• “Buildings should also defer to the scale of adjacent single-family neighborhoods by decreasing in height and mass as the proximity increases.  A transitional height plane is recommended for all places where new development on the BeltLine approaches existing neighborhoods.”  Chapter 6, pg. 13).
  • “Buildings should not exceed 52 feet in height within 150 feet of single-family neighborhoods, and should step down in height corresponding to a 45 degree plan extending from 15 feet above the adjacent property line.”  (Chapter 7, pg. 16).

The proposed Kegley/Fuqua development contradicts all of these principles.

  • Other issues

There are many other issues raised related to this development that were raised at the Community Engagement meeting at Grady High School on April 10, 2018: green space, preservation of trees, route of future transit, capacity issues in the Grady cluster, location of transit stops, overshadowing Piedmont Park and comparison of other land purchases along the BeltLine and surrounding Piedmont Park to name a few.  

VHCA has been working with a professional planning consultant and a land use/zoning attorney for years on the potential development of 10th Street and Monroe.  These professionals have over 40 years combined experience on land use and zoning issues and will be a critical component of challenging the proposed rezoning of single-family land and this out-of-scale development.

VHCA will review these issues and the most effective way to respond to them in a meeting open to all at the Virginia-Highland Church on Thursday, April 19, at 7:00PM. We will provide an update on plans, listen to concerns and alternate approaches and will speak about process, strategy, next steps and how the neighborhood can assist and engage, both financially and in other ways.


PARENTS: Rising Kindergartener Information

Article submitted by Virginia-Highland Communications Committee

Information available for Kindergarten registration at both Springdale Park and Morningside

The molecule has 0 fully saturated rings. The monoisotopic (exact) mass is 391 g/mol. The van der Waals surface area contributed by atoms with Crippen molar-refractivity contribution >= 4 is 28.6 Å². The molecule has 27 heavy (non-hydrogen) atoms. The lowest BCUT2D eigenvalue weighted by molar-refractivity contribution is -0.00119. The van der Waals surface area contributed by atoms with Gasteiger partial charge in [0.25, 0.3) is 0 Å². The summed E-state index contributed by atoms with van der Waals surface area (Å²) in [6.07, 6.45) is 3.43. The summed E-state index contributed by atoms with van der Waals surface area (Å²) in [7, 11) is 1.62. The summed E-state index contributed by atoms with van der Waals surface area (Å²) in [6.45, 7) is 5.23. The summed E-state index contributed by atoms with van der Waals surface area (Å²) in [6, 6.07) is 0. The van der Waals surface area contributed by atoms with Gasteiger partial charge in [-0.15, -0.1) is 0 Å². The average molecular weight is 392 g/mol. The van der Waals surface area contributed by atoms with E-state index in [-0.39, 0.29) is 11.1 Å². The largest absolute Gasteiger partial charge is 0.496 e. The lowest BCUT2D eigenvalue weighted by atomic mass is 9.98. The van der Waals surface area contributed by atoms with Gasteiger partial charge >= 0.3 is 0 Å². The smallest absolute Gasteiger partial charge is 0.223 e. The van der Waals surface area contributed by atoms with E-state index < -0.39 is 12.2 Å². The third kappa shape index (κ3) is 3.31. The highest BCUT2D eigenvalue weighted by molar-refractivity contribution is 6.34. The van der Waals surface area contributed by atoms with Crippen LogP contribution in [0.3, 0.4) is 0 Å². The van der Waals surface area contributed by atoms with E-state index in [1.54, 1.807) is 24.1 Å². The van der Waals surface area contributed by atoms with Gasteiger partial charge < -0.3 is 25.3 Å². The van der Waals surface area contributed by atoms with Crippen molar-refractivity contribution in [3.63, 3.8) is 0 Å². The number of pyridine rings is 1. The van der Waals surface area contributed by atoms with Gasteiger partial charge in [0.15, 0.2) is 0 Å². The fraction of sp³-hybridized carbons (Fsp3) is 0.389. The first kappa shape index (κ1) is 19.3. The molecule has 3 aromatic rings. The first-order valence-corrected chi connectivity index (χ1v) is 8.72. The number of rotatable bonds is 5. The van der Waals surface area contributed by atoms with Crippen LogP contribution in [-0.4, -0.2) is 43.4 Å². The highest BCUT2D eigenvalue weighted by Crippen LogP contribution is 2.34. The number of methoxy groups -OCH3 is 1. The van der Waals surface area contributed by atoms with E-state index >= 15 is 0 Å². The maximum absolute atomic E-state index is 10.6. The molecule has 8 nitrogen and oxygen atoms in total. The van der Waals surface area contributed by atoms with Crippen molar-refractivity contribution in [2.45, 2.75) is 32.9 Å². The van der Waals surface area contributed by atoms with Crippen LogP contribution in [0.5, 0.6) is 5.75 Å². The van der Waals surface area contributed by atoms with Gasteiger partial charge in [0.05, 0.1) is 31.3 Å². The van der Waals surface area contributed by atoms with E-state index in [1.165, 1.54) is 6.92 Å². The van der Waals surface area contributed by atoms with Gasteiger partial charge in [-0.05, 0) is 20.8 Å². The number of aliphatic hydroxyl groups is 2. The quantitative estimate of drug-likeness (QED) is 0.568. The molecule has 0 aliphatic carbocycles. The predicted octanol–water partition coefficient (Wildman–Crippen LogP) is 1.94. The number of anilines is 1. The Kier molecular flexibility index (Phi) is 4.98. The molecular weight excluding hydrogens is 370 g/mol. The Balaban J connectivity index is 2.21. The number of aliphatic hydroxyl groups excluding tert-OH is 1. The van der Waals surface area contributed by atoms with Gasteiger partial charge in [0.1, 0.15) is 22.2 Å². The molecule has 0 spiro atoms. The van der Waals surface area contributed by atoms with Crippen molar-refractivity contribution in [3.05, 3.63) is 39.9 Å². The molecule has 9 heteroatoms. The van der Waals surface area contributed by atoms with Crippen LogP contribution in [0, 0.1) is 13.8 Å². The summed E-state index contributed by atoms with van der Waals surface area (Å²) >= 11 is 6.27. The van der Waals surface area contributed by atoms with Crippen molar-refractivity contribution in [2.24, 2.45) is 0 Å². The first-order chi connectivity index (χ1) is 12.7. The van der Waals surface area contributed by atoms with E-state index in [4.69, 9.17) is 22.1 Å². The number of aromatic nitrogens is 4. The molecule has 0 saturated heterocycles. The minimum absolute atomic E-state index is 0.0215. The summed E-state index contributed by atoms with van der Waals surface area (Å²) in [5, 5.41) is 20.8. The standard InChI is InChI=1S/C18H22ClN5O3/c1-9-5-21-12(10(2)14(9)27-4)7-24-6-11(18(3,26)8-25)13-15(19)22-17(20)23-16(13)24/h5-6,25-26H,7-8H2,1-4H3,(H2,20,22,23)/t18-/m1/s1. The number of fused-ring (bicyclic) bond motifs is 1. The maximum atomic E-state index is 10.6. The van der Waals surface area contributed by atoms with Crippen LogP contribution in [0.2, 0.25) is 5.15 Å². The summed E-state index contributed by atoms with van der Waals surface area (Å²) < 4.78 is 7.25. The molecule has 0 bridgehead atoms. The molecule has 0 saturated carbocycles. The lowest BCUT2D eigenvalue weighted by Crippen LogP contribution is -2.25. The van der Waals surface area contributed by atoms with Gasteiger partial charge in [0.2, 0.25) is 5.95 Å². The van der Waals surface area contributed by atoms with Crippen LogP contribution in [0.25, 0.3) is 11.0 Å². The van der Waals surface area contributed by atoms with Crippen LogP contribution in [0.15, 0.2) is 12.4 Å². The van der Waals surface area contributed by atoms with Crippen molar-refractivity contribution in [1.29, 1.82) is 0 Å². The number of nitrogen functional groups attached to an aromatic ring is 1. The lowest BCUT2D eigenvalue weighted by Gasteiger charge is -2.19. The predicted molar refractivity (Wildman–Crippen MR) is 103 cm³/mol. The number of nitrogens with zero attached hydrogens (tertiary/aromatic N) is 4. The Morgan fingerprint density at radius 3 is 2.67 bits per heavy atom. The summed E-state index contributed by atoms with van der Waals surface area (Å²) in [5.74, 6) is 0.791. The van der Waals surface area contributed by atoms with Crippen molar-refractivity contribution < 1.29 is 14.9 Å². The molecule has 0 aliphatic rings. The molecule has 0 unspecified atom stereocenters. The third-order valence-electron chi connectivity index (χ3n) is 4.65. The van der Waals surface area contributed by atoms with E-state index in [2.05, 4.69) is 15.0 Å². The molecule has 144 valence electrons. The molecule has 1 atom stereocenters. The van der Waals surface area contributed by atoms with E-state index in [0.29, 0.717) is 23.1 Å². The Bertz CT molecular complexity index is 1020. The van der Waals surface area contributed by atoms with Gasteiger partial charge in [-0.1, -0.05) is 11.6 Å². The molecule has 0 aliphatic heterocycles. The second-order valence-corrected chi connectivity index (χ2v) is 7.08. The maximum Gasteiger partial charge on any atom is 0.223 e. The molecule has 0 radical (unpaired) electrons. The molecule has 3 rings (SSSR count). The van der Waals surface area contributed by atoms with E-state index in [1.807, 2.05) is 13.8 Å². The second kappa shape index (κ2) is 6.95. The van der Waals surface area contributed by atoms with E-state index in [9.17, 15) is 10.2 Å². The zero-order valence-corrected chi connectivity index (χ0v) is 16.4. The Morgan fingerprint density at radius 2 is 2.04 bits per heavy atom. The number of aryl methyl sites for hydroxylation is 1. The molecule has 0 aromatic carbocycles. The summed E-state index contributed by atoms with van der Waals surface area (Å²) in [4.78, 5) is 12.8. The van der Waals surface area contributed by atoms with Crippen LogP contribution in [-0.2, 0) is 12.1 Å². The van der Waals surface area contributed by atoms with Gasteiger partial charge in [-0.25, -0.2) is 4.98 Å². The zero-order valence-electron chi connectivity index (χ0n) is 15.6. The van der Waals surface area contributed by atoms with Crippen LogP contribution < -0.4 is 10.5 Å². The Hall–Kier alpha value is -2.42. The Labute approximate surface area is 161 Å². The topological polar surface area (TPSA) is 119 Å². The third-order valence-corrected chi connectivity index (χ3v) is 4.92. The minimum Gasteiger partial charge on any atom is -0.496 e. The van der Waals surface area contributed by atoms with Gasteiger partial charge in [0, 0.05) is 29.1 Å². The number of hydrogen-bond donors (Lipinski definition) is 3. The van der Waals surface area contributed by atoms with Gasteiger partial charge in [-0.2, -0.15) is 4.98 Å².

Are you are the parent of a rising kindergartener (starting school this fall)? Check out the links below for registration and information on getting your child enrolled at either Springdale Park or Morningside Elementary.

Springdale Park Elementary


For additional information on current school zones:

Morningside Elementary

Springdale Park Elementary 


Trees Atlanta: Yard Tree Program

Article submitted by Virginia-Highland Communications Committee

Free trees available for front, side and back yards to Va-Hi residents

Virginia-Highland is known for its tree-lined streets. But we’re losing the old growth quickly due
to the loss of old trees and so much new construction. Trees planted by residents in their yards are important in helping maintain our tree canopy, creating a healthier environment for all of us including the wildlife that calls Virginia-Highland home.

As a result of a supplement grant to the partnership between the City of Atlanta and Trees
Atlanta NeighborWoods program, Trees Atlanta can now, for the Virginia Highland
neighborhood, provide free trees for residents to plant in front, side and/or in the back yard of
their property. Typically Trees Atlanta provides trees for the right-of- ways/city property and the
front yards of homes.

Trees Atlanta staff will also come to your home and advise you on the best trees to plant,